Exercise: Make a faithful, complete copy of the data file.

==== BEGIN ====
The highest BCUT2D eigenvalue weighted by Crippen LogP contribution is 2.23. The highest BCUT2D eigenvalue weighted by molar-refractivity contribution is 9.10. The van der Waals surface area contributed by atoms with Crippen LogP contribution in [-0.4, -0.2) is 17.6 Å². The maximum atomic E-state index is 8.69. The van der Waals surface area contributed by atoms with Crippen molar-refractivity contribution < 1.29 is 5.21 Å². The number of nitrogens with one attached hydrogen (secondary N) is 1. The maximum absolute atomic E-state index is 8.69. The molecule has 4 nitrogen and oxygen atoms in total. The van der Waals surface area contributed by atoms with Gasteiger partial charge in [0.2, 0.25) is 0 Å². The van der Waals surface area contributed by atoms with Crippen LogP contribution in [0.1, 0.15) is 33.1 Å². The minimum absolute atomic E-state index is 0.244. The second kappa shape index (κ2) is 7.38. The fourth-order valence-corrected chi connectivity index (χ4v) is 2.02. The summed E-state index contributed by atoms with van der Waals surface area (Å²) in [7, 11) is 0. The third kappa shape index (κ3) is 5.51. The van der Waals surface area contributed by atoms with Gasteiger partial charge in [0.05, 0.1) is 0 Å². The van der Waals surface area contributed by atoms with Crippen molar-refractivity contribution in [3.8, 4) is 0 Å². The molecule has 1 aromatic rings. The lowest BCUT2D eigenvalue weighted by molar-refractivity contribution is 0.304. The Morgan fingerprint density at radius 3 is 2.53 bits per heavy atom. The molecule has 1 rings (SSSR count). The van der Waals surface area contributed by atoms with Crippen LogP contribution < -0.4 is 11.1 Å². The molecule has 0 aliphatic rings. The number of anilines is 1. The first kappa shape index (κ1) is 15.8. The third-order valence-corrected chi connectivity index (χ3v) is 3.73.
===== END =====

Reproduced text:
The highest BCUT2D eigenvalue weighted by Crippen LogP contribution is 2.23. The highest BCUT2D eigenvalue weighted by molar-refractivity contribution is 9.10. The van der Waals surface area contributed by atoms with Crippen LogP contribution in [-0.4, -0.2) is 17.6 Å². The maximum atomic E-state index is 8.69. The van der Waals surface area contributed by atoms with Crippen molar-refractivity contribution < 1.29 is 5.21 Å². The number of nitrogens with one attached hydrogen (secondary N) is 1. The maximum absolute atomic E-state index is 8.69. The molecule has 4 nitrogen and oxygen atoms in total. The van der Waals surface area contributed by atoms with Gasteiger partial charge in [0.2, 0.25) is 0 Å². The van der Waals surface area contributed by atoms with Crippen LogP contribution in [0.1, 0.15) is 33.1 Å². The minimum absolute atomic E-state index is 0.244. The second kappa shape index (κ2) is 7.38. The fourth-order valence-corrected chi connectivity index (χ4v) is 2.02. The summed E-state index contributed by atoms with van der Waals surface area (Å²) in [7, 11) is 0. The third kappa shape index (κ3) is 5.51. The van der Waals surface area contributed by atoms with Gasteiger partial charge in [0.05, 0.1) is 0 Å². The van der Waals surface area contributed by atoms with Crippen molar-refractivity contribution in [3.8, 4) is 0 Å². The molecule has 1 aromatic rings. The lowest BCUT2D eigenvalue weighted by molar-refractivity contribution is 0.304. The Morgan fingerprint density at radius 3 is 2.53 bits per heavy atom. The molecule has 1 rings (SSSR count). The van der Waals surface area contributed by atoms with Crippen LogP contribution < -0.4 is 11.1 Å². The molecule has 0 aliphatic rings. The number of anilines is 1. The first kappa shape index (κ1) is 15.8. The third-order valence-corrected chi connectivity index (χ3v) is 3.73.